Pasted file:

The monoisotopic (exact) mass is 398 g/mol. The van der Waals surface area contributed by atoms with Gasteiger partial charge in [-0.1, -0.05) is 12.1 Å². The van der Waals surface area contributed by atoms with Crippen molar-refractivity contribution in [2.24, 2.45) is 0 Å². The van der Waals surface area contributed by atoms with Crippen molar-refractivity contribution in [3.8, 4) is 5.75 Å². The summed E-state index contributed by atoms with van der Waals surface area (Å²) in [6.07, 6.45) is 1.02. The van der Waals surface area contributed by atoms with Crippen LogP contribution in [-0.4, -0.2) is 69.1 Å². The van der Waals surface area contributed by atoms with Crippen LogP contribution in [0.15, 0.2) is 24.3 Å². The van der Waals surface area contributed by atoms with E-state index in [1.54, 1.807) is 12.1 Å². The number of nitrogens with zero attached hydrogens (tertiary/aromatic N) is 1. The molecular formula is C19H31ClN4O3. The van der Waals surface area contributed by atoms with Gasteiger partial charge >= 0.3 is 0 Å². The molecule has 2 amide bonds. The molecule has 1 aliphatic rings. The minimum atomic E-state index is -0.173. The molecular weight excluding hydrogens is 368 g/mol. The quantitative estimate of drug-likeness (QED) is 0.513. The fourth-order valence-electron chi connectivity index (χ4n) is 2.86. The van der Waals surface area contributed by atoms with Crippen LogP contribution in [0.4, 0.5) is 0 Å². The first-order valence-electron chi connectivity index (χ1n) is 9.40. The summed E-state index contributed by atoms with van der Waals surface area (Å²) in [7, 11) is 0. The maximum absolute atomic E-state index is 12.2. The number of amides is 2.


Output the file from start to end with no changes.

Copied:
The monoisotopic (exact) mass is 398 g/mol. The van der Waals surface area contributed by atoms with Gasteiger partial charge in [-0.1, -0.05) is 12.1 Å². The van der Waals surface area contributed by atoms with Crippen molar-refractivity contribution in [2.24, 2.45) is 0 Å². The van der Waals surface area contributed by atoms with Crippen molar-refractivity contribution in [3.8, 4) is 5.75 Å². The summed E-state index contributed by atoms with van der Waals surface area (Å²) in [6.07, 6.45) is 1.02. The van der Waals surface area contributed by atoms with Crippen LogP contribution in [-0.4, -0.2) is 69.1 Å². The van der Waals surface area contributed by atoms with Crippen LogP contribution in [0.15, 0.2) is 24.3 Å². The van der Waals surface area contributed by atoms with E-state index in [1.54, 1.807) is 12.1 Å². The number of nitrogens with zero attached hydrogens (tertiary/aromatic N) is 1. The molecular formula is C19H31ClN4O3. The van der Waals surface area contributed by atoms with Gasteiger partial charge >= 0.3 is 0 Å². The molecule has 2 amide bonds. The molecule has 1 aliphatic rings. The minimum atomic E-state index is -0.173. The molecular weight excluding hydrogens is 368 g/mol. The quantitative estimate of drug-likeness (QED) is 0.513. The fourth-order valence-electron chi connectivity index (χ4n) is 2.86. The van der Waals surface area contributed by atoms with Crippen LogP contribution in [0.4, 0.5) is 0 Å². The first-order valence-electron chi connectivity index (χ1n) is 9.40. The summed E-state index contributed by atoms with van der Waals surface area (Å²) in [7, 11) is 0. The maximum absolute atomic E-state index is 12.2. The number of amides is 2.